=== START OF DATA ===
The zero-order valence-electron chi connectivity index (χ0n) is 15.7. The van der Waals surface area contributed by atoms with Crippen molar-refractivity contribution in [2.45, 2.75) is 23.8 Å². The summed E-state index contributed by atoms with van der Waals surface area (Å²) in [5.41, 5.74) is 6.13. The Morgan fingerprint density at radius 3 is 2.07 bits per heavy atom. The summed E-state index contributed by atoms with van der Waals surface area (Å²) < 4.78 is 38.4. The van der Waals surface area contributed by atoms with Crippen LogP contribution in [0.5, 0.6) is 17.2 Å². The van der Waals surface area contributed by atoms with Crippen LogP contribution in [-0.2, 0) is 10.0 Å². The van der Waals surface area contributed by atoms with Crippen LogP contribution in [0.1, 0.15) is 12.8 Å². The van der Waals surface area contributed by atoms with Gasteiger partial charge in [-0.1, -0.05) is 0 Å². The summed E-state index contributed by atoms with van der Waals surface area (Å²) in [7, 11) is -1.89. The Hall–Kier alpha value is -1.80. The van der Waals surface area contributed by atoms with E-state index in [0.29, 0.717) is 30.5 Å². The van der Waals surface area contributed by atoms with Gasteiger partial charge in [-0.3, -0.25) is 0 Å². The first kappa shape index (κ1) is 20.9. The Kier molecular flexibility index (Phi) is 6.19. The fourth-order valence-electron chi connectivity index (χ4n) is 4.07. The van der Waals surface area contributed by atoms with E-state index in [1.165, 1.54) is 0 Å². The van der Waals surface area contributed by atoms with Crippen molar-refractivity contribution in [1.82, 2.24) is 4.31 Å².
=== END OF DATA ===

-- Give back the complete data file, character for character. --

The zero-order valence-electron chi connectivity index (χ0n) is 15.7. The van der Waals surface area contributed by atoms with Crippen molar-refractivity contribution in [2.45, 2.75) is 23.8 Å². The summed E-state index contributed by atoms with van der Waals surface area (Å²) in [5.41, 5.74) is 6.13. The Morgan fingerprint density at radius 3 is 2.07 bits per heavy atom. The summed E-state index contributed by atoms with van der Waals surface area (Å²) < 4.78 is 38.4. The van der Waals surface area contributed by atoms with Crippen LogP contribution in [0.5, 0.6) is 17.2 Å². The van der Waals surface area contributed by atoms with Crippen LogP contribution in [-0.2, 0) is 10.0 Å². The van der Waals surface area contributed by atoms with Crippen LogP contribution in [0.1, 0.15) is 12.8 Å². The van der Waals surface area contributed by atoms with Gasteiger partial charge in [-0.1, -0.05) is 0 Å². The summed E-state index contributed by atoms with van der Waals surface area (Å²) in [7, 11) is -1.89. The Hall–Kier alpha value is -1.80. The van der Waals surface area contributed by atoms with E-state index in [0.29, 0.717) is 30.5 Å². The van der Waals surface area contributed by atoms with Gasteiger partial charge in [-0.3, -0.25) is 0 Å². The first kappa shape index (κ1) is 20.9. The Kier molecular flexibility index (Phi) is 6.19. The fourth-order valence-electron chi connectivity index (χ4n) is 4.07. The van der Waals surface area contributed by atoms with E-state index in [1.165, 1.54) is 0 Å². The van der Waals surface area contributed by atoms with Crippen molar-refractivity contribution in [1.82, 2.24) is 4.31 Å².